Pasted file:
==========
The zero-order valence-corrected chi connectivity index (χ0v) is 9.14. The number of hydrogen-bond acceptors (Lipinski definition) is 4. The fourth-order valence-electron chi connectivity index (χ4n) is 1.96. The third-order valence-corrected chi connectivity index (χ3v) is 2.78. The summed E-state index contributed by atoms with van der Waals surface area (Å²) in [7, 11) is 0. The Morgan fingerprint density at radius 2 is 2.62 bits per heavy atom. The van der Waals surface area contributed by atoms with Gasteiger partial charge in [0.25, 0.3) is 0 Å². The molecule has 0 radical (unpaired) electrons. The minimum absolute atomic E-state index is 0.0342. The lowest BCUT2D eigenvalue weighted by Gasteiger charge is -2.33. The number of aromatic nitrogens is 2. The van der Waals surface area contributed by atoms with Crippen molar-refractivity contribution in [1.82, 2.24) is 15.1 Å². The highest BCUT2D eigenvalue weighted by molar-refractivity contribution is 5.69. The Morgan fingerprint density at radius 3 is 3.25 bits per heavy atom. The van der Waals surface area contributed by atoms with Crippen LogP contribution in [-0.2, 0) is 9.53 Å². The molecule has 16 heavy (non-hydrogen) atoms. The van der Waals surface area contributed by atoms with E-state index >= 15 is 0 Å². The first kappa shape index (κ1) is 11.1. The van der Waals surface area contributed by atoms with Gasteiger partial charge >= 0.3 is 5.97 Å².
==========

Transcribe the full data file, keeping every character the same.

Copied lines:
The zero-order valence-corrected chi connectivity index (χ0v) is 9.14. The number of hydrogen-bond acceptors (Lipinski definition) is 4. The fourth-order valence-electron chi connectivity index (χ4n) is 1.96. The third-order valence-corrected chi connectivity index (χ3v) is 2.78. The summed E-state index contributed by atoms with van der Waals surface area (Å²) in [7, 11) is 0. The Morgan fingerprint density at radius 2 is 2.62 bits per heavy atom. The van der Waals surface area contributed by atoms with Gasteiger partial charge in [0.25, 0.3) is 0 Å². The molecule has 0 radical (unpaired) electrons. The minimum absolute atomic E-state index is 0.0342. The lowest BCUT2D eigenvalue weighted by Gasteiger charge is -2.33. The number of aromatic nitrogens is 2. The van der Waals surface area contributed by atoms with Crippen molar-refractivity contribution in [1.82, 2.24) is 15.1 Å². The highest BCUT2D eigenvalue weighted by molar-refractivity contribution is 5.69. The Morgan fingerprint density at radius 3 is 3.25 bits per heavy atom. The van der Waals surface area contributed by atoms with Crippen LogP contribution in [-0.2, 0) is 9.53 Å². The molecule has 16 heavy (non-hydrogen) atoms. The van der Waals surface area contributed by atoms with E-state index >= 15 is 0 Å². The first kappa shape index (κ1) is 11.1. The van der Waals surface area contributed by atoms with Gasteiger partial charge >= 0.3 is 5.97 Å².